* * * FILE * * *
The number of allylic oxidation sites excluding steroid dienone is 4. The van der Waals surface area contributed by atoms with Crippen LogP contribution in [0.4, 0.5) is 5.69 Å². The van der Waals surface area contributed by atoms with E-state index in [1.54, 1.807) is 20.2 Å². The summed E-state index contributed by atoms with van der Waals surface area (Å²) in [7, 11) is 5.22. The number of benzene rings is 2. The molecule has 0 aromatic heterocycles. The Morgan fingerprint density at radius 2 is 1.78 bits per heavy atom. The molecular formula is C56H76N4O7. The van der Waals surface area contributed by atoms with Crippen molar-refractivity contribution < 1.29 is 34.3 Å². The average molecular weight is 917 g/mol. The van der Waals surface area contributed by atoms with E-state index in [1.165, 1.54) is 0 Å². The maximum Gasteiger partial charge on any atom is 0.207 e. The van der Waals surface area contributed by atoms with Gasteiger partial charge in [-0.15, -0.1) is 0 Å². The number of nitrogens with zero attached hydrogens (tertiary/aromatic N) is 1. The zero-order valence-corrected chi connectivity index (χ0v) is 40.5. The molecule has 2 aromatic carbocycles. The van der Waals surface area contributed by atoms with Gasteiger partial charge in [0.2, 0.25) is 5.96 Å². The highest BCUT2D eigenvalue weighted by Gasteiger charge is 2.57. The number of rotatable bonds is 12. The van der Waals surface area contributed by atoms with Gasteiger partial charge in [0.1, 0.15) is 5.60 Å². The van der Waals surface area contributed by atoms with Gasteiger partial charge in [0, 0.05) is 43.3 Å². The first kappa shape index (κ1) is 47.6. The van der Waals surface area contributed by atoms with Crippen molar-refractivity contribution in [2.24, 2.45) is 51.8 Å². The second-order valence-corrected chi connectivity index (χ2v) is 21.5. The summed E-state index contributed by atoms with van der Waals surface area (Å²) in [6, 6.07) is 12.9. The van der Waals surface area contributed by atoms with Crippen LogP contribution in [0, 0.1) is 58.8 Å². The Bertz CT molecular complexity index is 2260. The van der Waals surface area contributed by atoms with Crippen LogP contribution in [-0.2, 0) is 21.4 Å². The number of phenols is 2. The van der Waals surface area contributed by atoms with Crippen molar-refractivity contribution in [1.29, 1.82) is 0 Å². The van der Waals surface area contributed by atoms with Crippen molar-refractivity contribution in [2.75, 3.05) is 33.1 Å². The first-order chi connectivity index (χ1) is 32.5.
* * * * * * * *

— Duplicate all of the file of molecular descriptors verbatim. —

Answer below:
The number of allylic oxidation sites excluding steroid dienone is 4. The van der Waals surface area contributed by atoms with Crippen LogP contribution in [0.4, 0.5) is 5.69 Å². The van der Waals surface area contributed by atoms with E-state index in [1.54, 1.807) is 20.2 Å². The summed E-state index contributed by atoms with van der Waals surface area (Å²) in [7, 11) is 5.22. The number of benzene rings is 2. The molecule has 0 aromatic heterocycles. The Morgan fingerprint density at radius 2 is 1.78 bits per heavy atom. The molecular formula is C56H76N4O7. The van der Waals surface area contributed by atoms with Crippen molar-refractivity contribution < 1.29 is 34.3 Å². The average molecular weight is 917 g/mol. The van der Waals surface area contributed by atoms with E-state index in [1.165, 1.54) is 0 Å². The maximum Gasteiger partial charge on any atom is 0.207 e. The van der Waals surface area contributed by atoms with Gasteiger partial charge in [-0.15, -0.1) is 0 Å². The number of nitrogens with zero attached hydrogens (tertiary/aromatic N) is 1. The zero-order valence-corrected chi connectivity index (χ0v) is 40.5. The molecule has 2 aromatic carbocycles. The van der Waals surface area contributed by atoms with Gasteiger partial charge in [0.2, 0.25) is 5.96 Å². The highest BCUT2D eigenvalue weighted by Gasteiger charge is 2.57. The number of rotatable bonds is 12. The van der Waals surface area contributed by atoms with Gasteiger partial charge in [0.1, 0.15) is 5.60 Å². The van der Waals surface area contributed by atoms with Gasteiger partial charge in [0, 0.05) is 43.3 Å². The first kappa shape index (κ1) is 47.6. The van der Waals surface area contributed by atoms with Crippen molar-refractivity contribution in [2.24, 2.45) is 51.8 Å². The second-order valence-corrected chi connectivity index (χ2v) is 21.5. The summed E-state index contributed by atoms with van der Waals surface area (Å²) in [6, 6.07) is 12.9. The van der Waals surface area contributed by atoms with Crippen LogP contribution in [0, 0.1) is 58.8 Å². The Bertz CT molecular complexity index is 2260. The van der Waals surface area contributed by atoms with Crippen LogP contribution in [-0.2, 0) is 21.4 Å². The number of phenols is 2. The van der Waals surface area contributed by atoms with Crippen molar-refractivity contribution in [1.29, 1.82) is 0 Å². The van der Waals surface area contributed by atoms with Crippen molar-refractivity contribution in [2.75, 3.05) is 33.1 Å². The first-order chi connectivity index (χ1) is 32.5.